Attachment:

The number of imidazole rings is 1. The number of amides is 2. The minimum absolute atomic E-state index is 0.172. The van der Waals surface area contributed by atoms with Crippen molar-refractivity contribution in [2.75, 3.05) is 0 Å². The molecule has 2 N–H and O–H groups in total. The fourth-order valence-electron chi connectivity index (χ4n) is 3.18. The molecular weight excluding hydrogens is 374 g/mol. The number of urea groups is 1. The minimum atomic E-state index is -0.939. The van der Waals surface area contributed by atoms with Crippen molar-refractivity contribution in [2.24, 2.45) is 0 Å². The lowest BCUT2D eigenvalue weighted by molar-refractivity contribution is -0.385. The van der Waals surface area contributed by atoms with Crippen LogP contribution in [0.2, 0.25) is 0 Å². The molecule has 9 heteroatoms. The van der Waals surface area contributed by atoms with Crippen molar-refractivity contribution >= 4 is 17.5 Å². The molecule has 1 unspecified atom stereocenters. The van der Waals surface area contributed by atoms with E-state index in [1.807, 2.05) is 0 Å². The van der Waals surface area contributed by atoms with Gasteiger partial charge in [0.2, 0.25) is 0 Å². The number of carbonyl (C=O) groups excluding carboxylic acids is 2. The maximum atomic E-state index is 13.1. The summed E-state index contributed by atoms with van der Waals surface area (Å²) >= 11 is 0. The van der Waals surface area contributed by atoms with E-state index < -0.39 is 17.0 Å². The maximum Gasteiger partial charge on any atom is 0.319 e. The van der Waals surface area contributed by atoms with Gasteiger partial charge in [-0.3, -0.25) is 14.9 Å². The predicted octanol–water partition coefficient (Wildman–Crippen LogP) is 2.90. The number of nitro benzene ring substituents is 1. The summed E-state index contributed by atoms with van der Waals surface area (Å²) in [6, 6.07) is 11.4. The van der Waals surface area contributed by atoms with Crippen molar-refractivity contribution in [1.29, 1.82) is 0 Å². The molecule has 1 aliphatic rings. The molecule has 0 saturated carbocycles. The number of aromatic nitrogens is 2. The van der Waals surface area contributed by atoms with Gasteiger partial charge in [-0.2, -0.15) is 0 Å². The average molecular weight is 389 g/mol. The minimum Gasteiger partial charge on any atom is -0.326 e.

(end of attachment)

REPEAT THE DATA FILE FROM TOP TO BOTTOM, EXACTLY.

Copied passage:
The number of imidazole rings is 1. The number of amides is 2. The minimum absolute atomic E-state index is 0.172. The van der Waals surface area contributed by atoms with Crippen molar-refractivity contribution in [2.75, 3.05) is 0 Å². The molecule has 2 N–H and O–H groups in total. The fourth-order valence-electron chi connectivity index (χ4n) is 3.18. The molecular weight excluding hydrogens is 374 g/mol. The number of urea groups is 1. The minimum atomic E-state index is -0.939. The van der Waals surface area contributed by atoms with Crippen molar-refractivity contribution in [2.24, 2.45) is 0 Å². The lowest BCUT2D eigenvalue weighted by molar-refractivity contribution is -0.385. The van der Waals surface area contributed by atoms with Crippen LogP contribution in [0.2, 0.25) is 0 Å². The molecule has 9 heteroatoms. The van der Waals surface area contributed by atoms with Crippen molar-refractivity contribution >= 4 is 17.5 Å². The molecule has 1 unspecified atom stereocenters. The van der Waals surface area contributed by atoms with E-state index in [1.807, 2.05) is 0 Å². The van der Waals surface area contributed by atoms with Gasteiger partial charge in [0.2, 0.25) is 0 Å². The number of carbonyl (C=O) groups excluding carboxylic acids is 2. The maximum atomic E-state index is 13.1. The summed E-state index contributed by atoms with van der Waals surface area (Å²) >= 11 is 0. The van der Waals surface area contributed by atoms with E-state index < -0.39 is 17.0 Å². The maximum Gasteiger partial charge on any atom is 0.319 e. The van der Waals surface area contributed by atoms with Gasteiger partial charge in [-0.3, -0.25) is 14.9 Å². The predicted octanol–water partition coefficient (Wildman–Crippen LogP) is 2.90. The number of nitro benzene ring substituents is 1. The summed E-state index contributed by atoms with van der Waals surface area (Å²) in [6, 6.07) is 11.4. The van der Waals surface area contributed by atoms with Crippen molar-refractivity contribution in [1.29, 1.82) is 0 Å². The molecule has 1 aliphatic rings. The molecule has 0 saturated carbocycles. The number of aromatic nitrogens is 2. The van der Waals surface area contributed by atoms with Gasteiger partial charge in [-0.2, -0.15) is 0 Å². The average molecular weight is 389 g/mol. The minimum Gasteiger partial charge on any atom is -0.326 e.